WASHINGTON—The White House is planning for a potential summit between President Donald Trump and Russian President Vladimir Putin, according to people familiar with the efforts, a meeting that would bring to the international stage one of the world’s most enigmatic political relationships and possibly ease tensions that have grown to Cold War proportions.
A senior administration official said Friday that Jon Huntsman, the U.S. ambassador to Russia, has been in Washington to help arrange a meeting between Messrs. Trump and Putin.
The planning is still at an early stage, the official said, with the two nations needing to agree on a date and location.
“This has been an ongoing project of Ambassador Huntsman, stretching back months, of getting a formal meeting between Putin and Trump,” the official said.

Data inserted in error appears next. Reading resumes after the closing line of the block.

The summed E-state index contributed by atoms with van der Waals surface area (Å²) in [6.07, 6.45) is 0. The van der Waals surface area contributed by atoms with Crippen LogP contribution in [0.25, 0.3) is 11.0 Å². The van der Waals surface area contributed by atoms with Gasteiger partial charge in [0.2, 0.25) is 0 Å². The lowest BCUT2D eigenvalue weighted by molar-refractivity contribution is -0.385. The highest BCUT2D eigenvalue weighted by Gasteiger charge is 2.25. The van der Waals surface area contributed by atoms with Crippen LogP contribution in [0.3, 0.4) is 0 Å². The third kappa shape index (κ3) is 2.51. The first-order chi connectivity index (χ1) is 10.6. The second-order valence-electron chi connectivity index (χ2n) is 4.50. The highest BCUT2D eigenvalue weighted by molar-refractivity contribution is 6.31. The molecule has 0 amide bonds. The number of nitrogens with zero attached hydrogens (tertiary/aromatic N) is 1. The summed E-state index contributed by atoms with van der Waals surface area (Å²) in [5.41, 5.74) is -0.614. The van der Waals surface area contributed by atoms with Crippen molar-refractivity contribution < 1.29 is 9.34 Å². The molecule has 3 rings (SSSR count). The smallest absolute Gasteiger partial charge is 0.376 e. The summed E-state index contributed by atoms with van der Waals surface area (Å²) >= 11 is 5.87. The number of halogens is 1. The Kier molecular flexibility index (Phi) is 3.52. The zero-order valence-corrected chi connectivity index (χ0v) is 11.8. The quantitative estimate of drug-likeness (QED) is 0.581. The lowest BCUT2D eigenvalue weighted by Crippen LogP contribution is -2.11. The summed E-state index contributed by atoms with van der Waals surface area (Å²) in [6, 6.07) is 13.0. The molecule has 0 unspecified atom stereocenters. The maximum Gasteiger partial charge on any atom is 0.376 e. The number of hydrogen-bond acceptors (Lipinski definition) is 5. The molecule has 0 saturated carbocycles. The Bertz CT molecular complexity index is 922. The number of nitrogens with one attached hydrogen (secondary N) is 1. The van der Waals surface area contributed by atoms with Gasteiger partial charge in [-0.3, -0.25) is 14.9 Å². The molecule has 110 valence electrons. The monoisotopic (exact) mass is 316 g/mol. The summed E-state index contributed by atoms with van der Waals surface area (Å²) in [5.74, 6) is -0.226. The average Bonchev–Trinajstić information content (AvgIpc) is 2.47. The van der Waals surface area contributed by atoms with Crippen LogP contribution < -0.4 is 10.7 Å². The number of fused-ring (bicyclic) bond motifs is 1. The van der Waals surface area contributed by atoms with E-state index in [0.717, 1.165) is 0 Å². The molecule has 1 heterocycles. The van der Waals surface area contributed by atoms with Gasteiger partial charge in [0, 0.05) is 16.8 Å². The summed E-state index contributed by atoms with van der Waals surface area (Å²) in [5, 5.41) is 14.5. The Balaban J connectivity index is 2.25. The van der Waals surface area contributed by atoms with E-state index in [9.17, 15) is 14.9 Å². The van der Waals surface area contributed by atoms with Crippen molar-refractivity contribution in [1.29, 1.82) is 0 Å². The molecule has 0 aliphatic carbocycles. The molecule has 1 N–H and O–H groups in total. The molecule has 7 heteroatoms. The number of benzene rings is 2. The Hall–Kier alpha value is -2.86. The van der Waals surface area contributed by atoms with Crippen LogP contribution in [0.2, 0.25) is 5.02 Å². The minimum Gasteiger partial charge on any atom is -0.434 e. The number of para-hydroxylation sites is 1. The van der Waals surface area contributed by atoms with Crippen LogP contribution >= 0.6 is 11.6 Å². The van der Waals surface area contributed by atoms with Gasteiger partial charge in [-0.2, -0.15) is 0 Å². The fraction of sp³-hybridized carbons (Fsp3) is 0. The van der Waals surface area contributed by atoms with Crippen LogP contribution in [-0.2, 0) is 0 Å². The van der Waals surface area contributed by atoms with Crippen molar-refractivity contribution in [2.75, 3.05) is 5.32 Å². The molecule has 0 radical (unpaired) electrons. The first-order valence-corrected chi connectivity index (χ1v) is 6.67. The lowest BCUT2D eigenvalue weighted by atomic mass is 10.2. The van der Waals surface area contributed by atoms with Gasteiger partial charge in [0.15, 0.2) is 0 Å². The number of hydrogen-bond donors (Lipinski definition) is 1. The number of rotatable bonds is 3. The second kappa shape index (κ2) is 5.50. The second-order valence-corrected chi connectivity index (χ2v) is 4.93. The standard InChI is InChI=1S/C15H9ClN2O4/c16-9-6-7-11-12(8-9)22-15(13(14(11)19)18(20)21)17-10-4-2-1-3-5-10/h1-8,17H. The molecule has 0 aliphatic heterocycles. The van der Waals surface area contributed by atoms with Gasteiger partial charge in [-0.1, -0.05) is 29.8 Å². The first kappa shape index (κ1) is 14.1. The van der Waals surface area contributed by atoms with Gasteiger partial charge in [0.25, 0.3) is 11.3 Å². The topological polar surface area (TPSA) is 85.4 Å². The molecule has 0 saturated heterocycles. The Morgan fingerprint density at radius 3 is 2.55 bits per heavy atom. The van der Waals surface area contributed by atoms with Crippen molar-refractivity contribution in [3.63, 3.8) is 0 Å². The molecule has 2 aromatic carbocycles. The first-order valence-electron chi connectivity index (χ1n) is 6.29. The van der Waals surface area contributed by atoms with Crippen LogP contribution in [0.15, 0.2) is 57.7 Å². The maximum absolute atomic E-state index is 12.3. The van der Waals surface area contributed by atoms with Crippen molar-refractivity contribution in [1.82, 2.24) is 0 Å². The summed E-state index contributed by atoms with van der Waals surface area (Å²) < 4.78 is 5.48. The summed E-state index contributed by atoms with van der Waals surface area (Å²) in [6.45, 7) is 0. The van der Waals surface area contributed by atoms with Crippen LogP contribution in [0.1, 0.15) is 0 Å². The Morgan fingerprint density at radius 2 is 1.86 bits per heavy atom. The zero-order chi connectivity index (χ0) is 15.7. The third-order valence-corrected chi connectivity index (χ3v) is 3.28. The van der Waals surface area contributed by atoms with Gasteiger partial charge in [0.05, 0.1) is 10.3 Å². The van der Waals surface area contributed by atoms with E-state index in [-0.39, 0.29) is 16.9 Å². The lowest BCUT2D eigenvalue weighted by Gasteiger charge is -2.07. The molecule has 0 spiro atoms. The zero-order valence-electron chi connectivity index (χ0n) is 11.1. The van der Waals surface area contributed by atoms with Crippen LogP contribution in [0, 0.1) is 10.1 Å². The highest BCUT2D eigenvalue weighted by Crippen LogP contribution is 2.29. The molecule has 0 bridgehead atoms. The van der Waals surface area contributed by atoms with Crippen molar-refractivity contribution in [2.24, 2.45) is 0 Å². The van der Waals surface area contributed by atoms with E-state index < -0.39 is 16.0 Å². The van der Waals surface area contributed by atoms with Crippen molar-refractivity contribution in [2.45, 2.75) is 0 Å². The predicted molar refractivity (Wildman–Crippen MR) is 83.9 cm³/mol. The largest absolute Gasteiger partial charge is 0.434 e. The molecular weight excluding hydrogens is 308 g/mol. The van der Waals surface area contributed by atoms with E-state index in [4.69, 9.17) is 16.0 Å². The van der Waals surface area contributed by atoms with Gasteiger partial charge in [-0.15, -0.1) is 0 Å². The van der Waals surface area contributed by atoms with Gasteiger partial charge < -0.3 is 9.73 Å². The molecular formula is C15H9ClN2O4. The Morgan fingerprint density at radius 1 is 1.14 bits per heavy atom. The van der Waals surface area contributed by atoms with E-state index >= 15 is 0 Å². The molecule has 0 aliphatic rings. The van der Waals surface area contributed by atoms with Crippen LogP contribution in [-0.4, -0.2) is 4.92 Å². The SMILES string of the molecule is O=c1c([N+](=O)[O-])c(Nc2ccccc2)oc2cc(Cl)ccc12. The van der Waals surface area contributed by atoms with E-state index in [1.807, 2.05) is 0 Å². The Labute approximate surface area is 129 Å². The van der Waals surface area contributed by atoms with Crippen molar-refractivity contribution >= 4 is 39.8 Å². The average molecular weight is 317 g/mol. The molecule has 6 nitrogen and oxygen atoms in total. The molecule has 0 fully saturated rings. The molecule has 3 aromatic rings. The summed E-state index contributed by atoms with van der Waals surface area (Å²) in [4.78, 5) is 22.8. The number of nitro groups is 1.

Any meeting between the two presidents would be expected to include discussions on Syria, Ukraine and nuclear-arms control. The summit’s purpose would be to resolve longstanding differences, people familiar with the matter said.
The summit would mark the third meeting between Messrs. Trump and Putin, who held discussions on the sidelines of two international meetings in 2017—one at the Group of 20 summit in Hamburg last July and at a November summit in Vietnam.
In April, Yuri Ushakov, a former Russian ambassador to the U.S. and now an aide to Mr. Putin, told reporters in Moscow that Mr. Trump had invited Mr. Putin to Washington during a March 20 phone call.
White House press secretary Sarah Sanders, responding to questions about Mr. Ushakov’s revelation, confirmed the invitation. “The two had discussed a bilateral meeting in the ‘not-too-distant future’ at a number of potential venues, including the White House,” Ms. Sanders said at the time.
Mr. Trump is currently focusing on the summit with Kim Jong Un, the North Korean leader, according to an administration official. “If negotiations there continue, [work on the Russia summit] will be delayed,” the official said.
The Russia summit “will be focused on specifics not grand bargaining,” the official said. “Those things need to be negotiated.”
—Michael R. Gordon contributed to this article.
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